For creating your own structures you are going to have to define the size of each component, and how it is aligned, etc - I think if someone can do that they could probably code up their own utility DLL that works with basic AutoIt parameters...

<{POST_SNAPBACK}>

I realized that after I posted. I keep forgetting that we can't pass a variable to an internal function by reference.

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A Variant could be modifed to hold a void *, but you're not going to be able to access/change what it is pointing too.

For creating your own structures you are going to have to define the size of each component, and how it is aligned, etc - I think if someone can do that they could probably code up their own utility DLL that works with basic AutoIt parameters...

<{POST_SNAPBACK}>

Now that I think about it, I didn't really mean that the object could be accessed/changed by AutoIt*. It was more for passing around between API functions.

I realized that after I posted.  I keep forgetting that we can't pass a variable to an internal function by reference.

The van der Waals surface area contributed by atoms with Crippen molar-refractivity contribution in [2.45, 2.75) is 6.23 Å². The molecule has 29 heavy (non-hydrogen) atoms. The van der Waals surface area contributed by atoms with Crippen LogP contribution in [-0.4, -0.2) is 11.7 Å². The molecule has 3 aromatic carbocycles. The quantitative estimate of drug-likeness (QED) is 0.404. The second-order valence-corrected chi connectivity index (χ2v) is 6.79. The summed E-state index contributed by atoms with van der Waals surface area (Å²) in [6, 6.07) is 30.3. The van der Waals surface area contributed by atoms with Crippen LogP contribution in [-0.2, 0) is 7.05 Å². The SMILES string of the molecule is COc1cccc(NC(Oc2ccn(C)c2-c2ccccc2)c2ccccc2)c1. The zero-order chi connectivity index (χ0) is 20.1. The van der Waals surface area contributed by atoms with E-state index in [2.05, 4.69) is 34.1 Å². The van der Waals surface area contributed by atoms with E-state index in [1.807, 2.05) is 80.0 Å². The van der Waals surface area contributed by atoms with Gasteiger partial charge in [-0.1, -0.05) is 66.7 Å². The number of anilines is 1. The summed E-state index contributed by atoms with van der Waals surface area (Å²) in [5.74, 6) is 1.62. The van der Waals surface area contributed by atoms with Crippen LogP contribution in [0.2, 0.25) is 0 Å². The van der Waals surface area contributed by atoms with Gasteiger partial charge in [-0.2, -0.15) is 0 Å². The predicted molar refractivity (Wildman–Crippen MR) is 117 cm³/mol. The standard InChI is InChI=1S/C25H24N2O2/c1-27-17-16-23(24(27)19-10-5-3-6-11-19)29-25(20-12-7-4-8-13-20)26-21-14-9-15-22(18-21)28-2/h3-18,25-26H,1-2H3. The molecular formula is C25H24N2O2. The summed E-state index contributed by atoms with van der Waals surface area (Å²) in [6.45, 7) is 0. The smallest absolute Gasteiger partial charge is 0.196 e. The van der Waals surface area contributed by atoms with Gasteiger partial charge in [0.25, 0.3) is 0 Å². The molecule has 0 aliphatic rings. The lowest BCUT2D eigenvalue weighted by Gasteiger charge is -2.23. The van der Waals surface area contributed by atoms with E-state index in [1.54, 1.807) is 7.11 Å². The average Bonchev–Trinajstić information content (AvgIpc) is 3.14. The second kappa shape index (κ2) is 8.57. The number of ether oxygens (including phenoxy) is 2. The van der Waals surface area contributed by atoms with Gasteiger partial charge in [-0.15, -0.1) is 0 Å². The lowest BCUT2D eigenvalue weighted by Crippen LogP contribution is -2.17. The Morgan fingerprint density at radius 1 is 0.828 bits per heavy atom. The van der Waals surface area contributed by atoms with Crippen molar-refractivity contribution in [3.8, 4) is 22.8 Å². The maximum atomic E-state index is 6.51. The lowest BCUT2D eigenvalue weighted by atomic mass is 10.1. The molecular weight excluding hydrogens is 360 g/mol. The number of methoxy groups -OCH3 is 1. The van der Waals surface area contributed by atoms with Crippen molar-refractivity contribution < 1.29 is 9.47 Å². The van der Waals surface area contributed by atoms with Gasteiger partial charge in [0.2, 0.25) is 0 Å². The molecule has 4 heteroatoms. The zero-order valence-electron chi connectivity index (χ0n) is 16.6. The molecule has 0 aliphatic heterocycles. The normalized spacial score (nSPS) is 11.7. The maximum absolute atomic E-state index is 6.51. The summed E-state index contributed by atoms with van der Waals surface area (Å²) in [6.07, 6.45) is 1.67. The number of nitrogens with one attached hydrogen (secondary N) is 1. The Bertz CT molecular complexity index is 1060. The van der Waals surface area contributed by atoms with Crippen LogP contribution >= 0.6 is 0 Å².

<{POST_SNAPBACK}>

Ignore that. I had forgotten that DllCall() returned changed parameters in an array. So what I was thinking there is wrong.

* In theory, if somebody were to create a factory DLL to create these objects, then the factory could also take extra parameters for initializing the members of the object. It makes things more complicated than my original idea, but its still doable. It might also be possible to use asm calls to grab the data off the stack in a generic, object-independant way (Although it might require knowledge of how objects are layed out in memory, which could be a compiler-dependant thing). There are ways to do things... just none of them area really that clean.